“As we understand it, the settlement is based on measures to enhance competition and is designed to preserve industry participants’ incentives and ability to compete going forward. A settlement that helps to clarify obligations under European law allows the industry to move forward,” Christine Varney, assistant attorney general in the Justice Department’s antitrust division, said in a statement.


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New cloud hacking service steals Wi-Fi passwords

For US$34 (£20), a new cloud-based hacking service can crack a WPA (Wi-Fi Protected Access) network password in just 20 minutes, its creator says.

The WPA Cracker service bills itself as a useful tool for security auditors and penetration testers who want to know if they could break into certain types of WPA networks. It works because of a known vulnerability in Pre-shared Key (PSK) networks, usually used by home and small-business users.

To use the service, the tester submits a small “handshake” file that contains an initial back-and-forth communication between the WPA router and a PC. Based on that information, WPA Cracker can then tell whether the network seems vulnerable to this type of attack or not.

The service was launched by a well-known security researcher who goes by the name of Moxie Marlinspike. In an interview, he said that he got the idea for WPA Cracker after talking to other security experts about how to speed up WPA network auditing. “It’s kind of a drag if it takes five days or two weeks to get your results,” he said.

Hackers have known for some time that these WPA-PSK networks are vulnerable to what’s called a dictionary attack, where the hacker guesses the password by trying out thousands of commonly used passwords until one finally works. But because of the way WPA is designed, it takes a particularly long time to pull off a dictionary attack against a WPA network.

Because each WPA password must be hashed thousands of times, a typical computer can guess perhaps just 300 passwords per second, while other password crackers can process hundreds of thousands of words per second.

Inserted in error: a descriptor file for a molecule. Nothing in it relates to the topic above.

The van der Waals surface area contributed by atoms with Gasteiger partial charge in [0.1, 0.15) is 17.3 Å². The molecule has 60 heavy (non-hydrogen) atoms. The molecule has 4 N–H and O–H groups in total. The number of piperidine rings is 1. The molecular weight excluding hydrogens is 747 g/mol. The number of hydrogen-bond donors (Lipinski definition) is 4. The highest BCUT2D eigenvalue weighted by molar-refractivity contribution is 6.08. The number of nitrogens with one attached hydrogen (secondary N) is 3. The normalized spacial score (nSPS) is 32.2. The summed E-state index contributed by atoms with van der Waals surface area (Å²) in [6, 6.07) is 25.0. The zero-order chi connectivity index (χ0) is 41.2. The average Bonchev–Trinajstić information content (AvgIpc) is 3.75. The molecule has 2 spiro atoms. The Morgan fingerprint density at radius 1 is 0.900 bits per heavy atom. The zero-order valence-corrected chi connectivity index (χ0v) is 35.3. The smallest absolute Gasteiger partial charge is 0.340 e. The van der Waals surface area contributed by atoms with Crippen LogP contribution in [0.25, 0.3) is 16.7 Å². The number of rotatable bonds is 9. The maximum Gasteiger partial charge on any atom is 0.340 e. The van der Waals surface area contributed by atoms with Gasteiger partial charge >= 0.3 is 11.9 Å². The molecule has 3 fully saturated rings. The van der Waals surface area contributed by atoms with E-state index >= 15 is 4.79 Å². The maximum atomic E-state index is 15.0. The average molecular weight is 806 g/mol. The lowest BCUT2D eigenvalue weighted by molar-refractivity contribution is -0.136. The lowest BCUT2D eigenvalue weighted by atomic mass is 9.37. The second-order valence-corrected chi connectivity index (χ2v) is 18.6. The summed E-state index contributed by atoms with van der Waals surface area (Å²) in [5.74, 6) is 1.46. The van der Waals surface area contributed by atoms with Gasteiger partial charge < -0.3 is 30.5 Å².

That means that the 20-minute WPA Cracker job, which runs 135 million possible options, would take about five days on a dual-core PC, Marlinspike said. “That has really stymied efforts of WPA cracking,” he said.

WPA Cracker customers get access to a 400-node computing cluster that employs a custom dictionary, designed specifically for guessing WPA passwords. If they find the $34 price tag too steep, they can use half the cluster and pay $17, for what could be a 40-minute job. Marlinspike declined to say who operates his compute cluster.

The attack will work if the network’s password is in Marlinspike’s 135 million-phrase dictionary, but if it’s a strong, randomly generated password it probably won’t be crackable.

The service could save security auditors a lot of time, but it will probably make it easier for senior management to understand the risks they’re facing, said Robert Graham, CEO of penetration testing company Errata Security. “When I show this to management and say it would cost $34 to crack your WPA password, it’s something they can understand,” he said. “That helps me a lot.”


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Should You Outsource or Keep IT In-House?

It’s nice to have an IT staffer in house who has intimate knowledge of your business, your network and your needs. However, few individuals are experts in all areas, and those who have the requisite skills don’t come cheap. No individual can be available 24/7 either. For many small and medium-sized businesses, outsourcing may be a better solution.

Maintaining the network. Ensuring remote users have access to resources. Updating virus definitions. Troubleshooting email problems. Any number of IT issues can arise on a daily basis.